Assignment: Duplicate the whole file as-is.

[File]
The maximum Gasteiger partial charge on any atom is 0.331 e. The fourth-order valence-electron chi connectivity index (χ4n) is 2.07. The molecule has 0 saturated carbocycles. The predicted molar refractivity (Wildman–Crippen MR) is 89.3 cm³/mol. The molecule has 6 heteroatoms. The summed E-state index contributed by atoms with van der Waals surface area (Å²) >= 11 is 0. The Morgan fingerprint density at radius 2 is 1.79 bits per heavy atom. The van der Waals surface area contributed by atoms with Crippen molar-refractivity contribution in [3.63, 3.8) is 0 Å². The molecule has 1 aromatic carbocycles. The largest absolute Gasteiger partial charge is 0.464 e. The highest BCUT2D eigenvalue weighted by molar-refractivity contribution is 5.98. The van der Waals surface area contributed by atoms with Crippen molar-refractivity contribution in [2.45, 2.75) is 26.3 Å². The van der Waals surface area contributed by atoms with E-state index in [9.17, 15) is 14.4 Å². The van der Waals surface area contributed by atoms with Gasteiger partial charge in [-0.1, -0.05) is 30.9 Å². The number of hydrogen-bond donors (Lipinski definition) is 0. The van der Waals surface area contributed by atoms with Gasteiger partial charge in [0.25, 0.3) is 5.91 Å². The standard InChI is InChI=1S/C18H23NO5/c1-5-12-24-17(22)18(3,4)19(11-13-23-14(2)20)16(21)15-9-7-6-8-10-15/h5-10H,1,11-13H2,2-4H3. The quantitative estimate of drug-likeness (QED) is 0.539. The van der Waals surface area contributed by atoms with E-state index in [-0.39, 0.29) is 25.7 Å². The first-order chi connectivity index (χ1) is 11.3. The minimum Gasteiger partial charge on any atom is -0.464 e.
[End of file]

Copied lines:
The maximum Gasteiger partial charge on any atom is 0.331 e. The fourth-order valence-electron chi connectivity index (χ4n) is 2.07. The molecule has 0 saturated carbocycles. The predicted molar refractivity (Wildman–Crippen MR) is 89.3 cm³/mol. The molecule has 6 heteroatoms. The summed E-state index contributed by atoms with van der Waals surface area (Å²) >= 11 is 0. The Morgan fingerprint density at radius 2 is 1.79 bits per heavy atom. The van der Waals surface area contributed by atoms with Crippen molar-refractivity contribution in [3.63, 3.8) is 0 Å². The molecule has 1 aromatic carbocycles. The largest absolute Gasteiger partial charge is 0.464 e. The highest BCUT2D eigenvalue weighted by molar-refractivity contribution is 5.98. The van der Waals surface area contributed by atoms with Crippen molar-refractivity contribution in [2.45, 2.75) is 26.3 Å². The van der Waals surface area contributed by atoms with E-state index in [9.17, 15) is 14.4 Å². The van der Waals surface area contributed by atoms with Gasteiger partial charge in [-0.1, -0.05) is 30.9 Å². The number of hydrogen-bond donors (Lipinski definition) is 0. The van der Waals surface area contributed by atoms with Gasteiger partial charge in [0.25, 0.3) is 5.91 Å². The standard InChI is InChI=1S/C18H23NO5/c1-5-12-24-17(22)18(3,4)19(11-13-23-14(2)20)16(21)15-9-7-6-8-10-15/h5-10H,1,11-13H2,2-4H3. The quantitative estimate of drug-likeness (QED) is 0.539. The van der Waals surface area contributed by atoms with E-state index in [-0.39, 0.29) is 25.7 Å². The first-order chi connectivity index (χ1) is 11.3. The minimum Gasteiger partial charge on any atom is -0.464 e.